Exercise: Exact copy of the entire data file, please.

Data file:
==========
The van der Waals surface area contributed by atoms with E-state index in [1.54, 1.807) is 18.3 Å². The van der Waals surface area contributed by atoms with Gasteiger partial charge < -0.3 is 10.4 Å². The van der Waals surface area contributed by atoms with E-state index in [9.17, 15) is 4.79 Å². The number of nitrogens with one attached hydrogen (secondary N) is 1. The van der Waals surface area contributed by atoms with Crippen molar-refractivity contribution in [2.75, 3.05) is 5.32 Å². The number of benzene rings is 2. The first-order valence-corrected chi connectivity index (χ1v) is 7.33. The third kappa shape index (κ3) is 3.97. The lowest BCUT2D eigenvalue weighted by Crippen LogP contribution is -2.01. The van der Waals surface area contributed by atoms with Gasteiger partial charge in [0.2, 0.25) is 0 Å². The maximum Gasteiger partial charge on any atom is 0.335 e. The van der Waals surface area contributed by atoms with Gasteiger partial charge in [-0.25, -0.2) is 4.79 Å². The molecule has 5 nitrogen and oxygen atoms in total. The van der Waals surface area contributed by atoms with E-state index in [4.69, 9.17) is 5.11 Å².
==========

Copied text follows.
The van der Waals surface area contributed by atoms with E-state index in [1.54, 1.807) is 18.3 Å². The van der Waals surface area contributed by atoms with Gasteiger partial charge < -0.3 is 10.4 Å². The van der Waals surface area contributed by atoms with E-state index in [9.17, 15) is 4.79 Å². The number of nitrogens with one attached hydrogen (secondary N) is 1. The van der Waals surface area contributed by atoms with Crippen molar-refractivity contribution in [2.75, 3.05) is 5.32 Å². The number of benzene rings is 2. The first-order valence-corrected chi connectivity index (χ1v) is 7.33. The third kappa shape index (κ3) is 3.97. The lowest BCUT2D eigenvalue weighted by Crippen LogP contribution is -2.01. The van der Waals surface area contributed by atoms with Gasteiger partial charge in [0.2, 0.25) is 0 Å². The maximum Gasteiger partial charge on any atom is 0.335 e. The van der Waals surface area contributed by atoms with Gasteiger partial charge in [-0.25, -0.2) is 4.79 Å². The molecule has 5 nitrogen and oxygen atoms in total. The van der Waals surface area contributed by atoms with E-state index in [4.69, 9.17) is 5.11 Å².